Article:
Perhaps you’re wondering how to write a research blog, or even why you should write one in the first place? The following will provide you with an easy-to-follow summary of how to write a science blog, and why.
A blog can be a good way of highlighting expertise or drawing attention to a report or published scientific article. It may also help you to win new projects.
So, if you work for SINTEF and want to write a blog about your research and your project, there’s no need to delay. All you have to do is follow these easy tricks and tips and write a draft. Then we, the blog editors, will help you make the finishing touches and deal with the technical aspects of getting it published.
#SINTEFblog is ideal for SINTEF research bloggers who want to get the attention of potential industry partners, researchers and others who are interested in new technology. Watch this video and see what happened when Alexis Sevault wrote a science blog (In Norwegian).
Your target audience will determine both the content of the blog, and the form of language you use. #SINTEFblog is ideal for audiences made up of researchers, scientists and potential clients (including management personnel) who have some knowledge of, or interest in, the subject you are writing about. These people are often looking for details, so there’s no problem using technical terminology. But don’t write a blog in the same way as a scientific article or a research report.
#SINTEFblog is ideal for audiences made up of researchers, scientists and potential clients (including management personnel)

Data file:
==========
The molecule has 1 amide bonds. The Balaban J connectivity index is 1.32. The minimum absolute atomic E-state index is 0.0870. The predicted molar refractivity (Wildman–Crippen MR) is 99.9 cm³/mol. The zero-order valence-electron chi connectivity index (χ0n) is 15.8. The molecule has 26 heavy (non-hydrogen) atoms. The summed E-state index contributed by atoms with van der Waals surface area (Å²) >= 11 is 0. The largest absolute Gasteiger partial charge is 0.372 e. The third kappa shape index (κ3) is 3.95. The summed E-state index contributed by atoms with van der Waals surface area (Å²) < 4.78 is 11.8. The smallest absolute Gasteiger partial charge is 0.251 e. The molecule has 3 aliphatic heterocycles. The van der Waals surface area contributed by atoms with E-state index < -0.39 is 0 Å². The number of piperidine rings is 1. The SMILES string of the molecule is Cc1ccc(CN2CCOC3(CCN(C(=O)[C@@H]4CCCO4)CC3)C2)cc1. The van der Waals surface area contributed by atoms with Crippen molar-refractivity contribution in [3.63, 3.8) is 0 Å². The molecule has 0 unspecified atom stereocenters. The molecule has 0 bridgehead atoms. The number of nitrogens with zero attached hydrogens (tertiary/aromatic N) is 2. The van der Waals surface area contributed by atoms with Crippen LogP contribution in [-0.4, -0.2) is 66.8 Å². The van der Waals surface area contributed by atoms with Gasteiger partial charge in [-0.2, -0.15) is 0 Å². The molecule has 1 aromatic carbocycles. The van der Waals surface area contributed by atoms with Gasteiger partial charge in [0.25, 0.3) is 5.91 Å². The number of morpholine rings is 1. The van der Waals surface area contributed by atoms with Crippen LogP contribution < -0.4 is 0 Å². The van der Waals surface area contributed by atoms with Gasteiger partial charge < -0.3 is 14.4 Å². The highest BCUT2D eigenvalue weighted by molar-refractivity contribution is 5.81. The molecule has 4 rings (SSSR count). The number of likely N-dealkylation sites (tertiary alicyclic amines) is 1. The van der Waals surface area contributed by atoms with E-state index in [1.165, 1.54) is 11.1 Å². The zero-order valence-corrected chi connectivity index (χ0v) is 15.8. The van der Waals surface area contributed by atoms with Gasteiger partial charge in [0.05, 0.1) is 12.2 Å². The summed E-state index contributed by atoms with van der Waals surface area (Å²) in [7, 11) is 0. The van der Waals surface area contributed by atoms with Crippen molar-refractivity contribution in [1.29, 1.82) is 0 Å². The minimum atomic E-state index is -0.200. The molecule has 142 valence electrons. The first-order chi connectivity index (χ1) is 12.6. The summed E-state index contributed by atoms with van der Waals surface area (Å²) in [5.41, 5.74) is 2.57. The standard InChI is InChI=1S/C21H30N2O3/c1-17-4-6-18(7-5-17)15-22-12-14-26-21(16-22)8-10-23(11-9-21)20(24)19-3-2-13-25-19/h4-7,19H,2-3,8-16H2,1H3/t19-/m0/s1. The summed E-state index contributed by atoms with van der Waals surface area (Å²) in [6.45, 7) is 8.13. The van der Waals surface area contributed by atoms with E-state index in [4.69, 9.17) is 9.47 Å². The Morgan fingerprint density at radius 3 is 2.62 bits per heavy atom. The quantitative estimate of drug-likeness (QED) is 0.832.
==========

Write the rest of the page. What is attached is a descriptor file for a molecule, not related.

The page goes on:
You may want to aim at a wider audience. Here, it’s a good rule of thumb to think of making the text comprehensible to a High School student. If you want to use technical terminology in this kind of blog, you will have to include explanations, and possibly also links to quality articles at Wikipedia.
Primary target audiences
- Potential clients who are interested in our activities and want to know more about our research fields, and how we work.
- Research scientists and existing clients who have a particular interest in exactly what you are working on. Here, the blog should be written in English, and include a link to a scientific article that will provide a detailed description of your research work.
- Potential job seekers who are interested in finding out more about how we work.
Secondary target audiences
- Journalists who are interested in research material. You must write in English if your target audience is international.
- Politicians who are looking for examples of high-quality Norwegian research projects.
- Tech-interested audiences who have a general interest in technology and research
It’s important that you decide on your target audience(s) before you start writing. You must also keep your audience(s) in mind throughout the writing process. Ask yourself the following questions:
- Will my audience(s) understand what I mean here?
- Is this point of interest, or relevant, to my audience(s)?
- What impression do I want my audience(s) to be left with when they’ve finished reading?
Content and form of a research blog
Useful questions to ask yourself before you start writing:
- Exactly what is it that you have found out?
- What methods have you used?
- Why is this research important? Why should anyone (especially my target audience) be interested in this research?
- What environmental benefits might this research have?
- Will this research lead to a more sustainable technology?
- Will it lead to a less expensive and/or safer technology?
- What is your or your group’s contribution to this field internationally?
- What is needed for this technology to be applied/commercialised?